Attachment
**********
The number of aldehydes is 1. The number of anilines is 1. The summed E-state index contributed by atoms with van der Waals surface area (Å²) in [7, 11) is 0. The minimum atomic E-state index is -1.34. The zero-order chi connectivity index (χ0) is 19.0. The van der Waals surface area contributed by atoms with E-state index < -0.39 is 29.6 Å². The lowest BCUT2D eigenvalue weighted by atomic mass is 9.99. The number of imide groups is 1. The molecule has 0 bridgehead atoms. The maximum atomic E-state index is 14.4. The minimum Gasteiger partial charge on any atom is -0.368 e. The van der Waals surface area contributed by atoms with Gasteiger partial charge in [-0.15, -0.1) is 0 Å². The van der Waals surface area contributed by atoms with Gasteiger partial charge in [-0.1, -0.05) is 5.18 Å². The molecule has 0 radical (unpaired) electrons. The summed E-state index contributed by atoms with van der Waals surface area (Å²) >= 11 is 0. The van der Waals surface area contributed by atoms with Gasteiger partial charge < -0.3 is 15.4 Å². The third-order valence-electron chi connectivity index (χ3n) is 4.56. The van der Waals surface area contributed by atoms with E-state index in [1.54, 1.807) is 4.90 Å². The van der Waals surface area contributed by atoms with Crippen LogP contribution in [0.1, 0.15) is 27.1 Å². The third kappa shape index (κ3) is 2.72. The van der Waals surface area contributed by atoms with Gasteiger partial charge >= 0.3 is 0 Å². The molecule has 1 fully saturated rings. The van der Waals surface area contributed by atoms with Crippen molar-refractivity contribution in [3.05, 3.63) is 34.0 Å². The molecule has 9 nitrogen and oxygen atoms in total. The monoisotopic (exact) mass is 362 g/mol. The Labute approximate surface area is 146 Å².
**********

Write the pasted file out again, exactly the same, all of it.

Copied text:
The number of aldehydes is 1. The number of anilines is 1. The summed E-state index contributed by atoms with van der Waals surface area (Å²) in [7, 11) is 0. The minimum atomic E-state index is -1.34. The zero-order chi connectivity index (χ0) is 19.0. The van der Waals surface area contributed by atoms with E-state index < -0.39 is 29.6 Å². The lowest BCUT2D eigenvalue weighted by atomic mass is 9.99. The number of imide groups is 1. The molecule has 0 bridgehead atoms. The maximum atomic E-state index is 14.4. The minimum Gasteiger partial charge on any atom is -0.368 e. The van der Waals surface area contributed by atoms with Gasteiger partial charge in [-0.15, -0.1) is 0 Å². The van der Waals surface area contributed by atoms with Gasteiger partial charge in [-0.1, -0.05) is 5.18 Å². The molecule has 0 radical (unpaired) electrons. The summed E-state index contributed by atoms with van der Waals surface area (Å²) >= 11 is 0. The van der Waals surface area contributed by atoms with Gasteiger partial charge < -0.3 is 15.4 Å². The third-order valence-electron chi connectivity index (χ3n) is 4.56. The van der Waals surface area contributed by atoms with E-state index in [1.54, 1.807) is 4.90 Å². The van der Waals surface area contributed by atoms with Crippen LogP contribution in [0.1, 0.15) is 27.1 Å². The third kappa shape index (κ3) is 2.72. The van der Waals surface area contributed by atoms with Gasteiger partial charge >= 0.3 is 0 Å². The molecule has 1 fully saturated rings. The van der Waals surface area contributed by atoms with Crippen molar-refractivity contribution in [3.05, 3.63) is 34.0 Å². The molecule has 9 nitrogen and oxygen atoms in total. The monoisotopic (exact) mass is 362 g/mol. The Labute approximate surface area is 146 Å².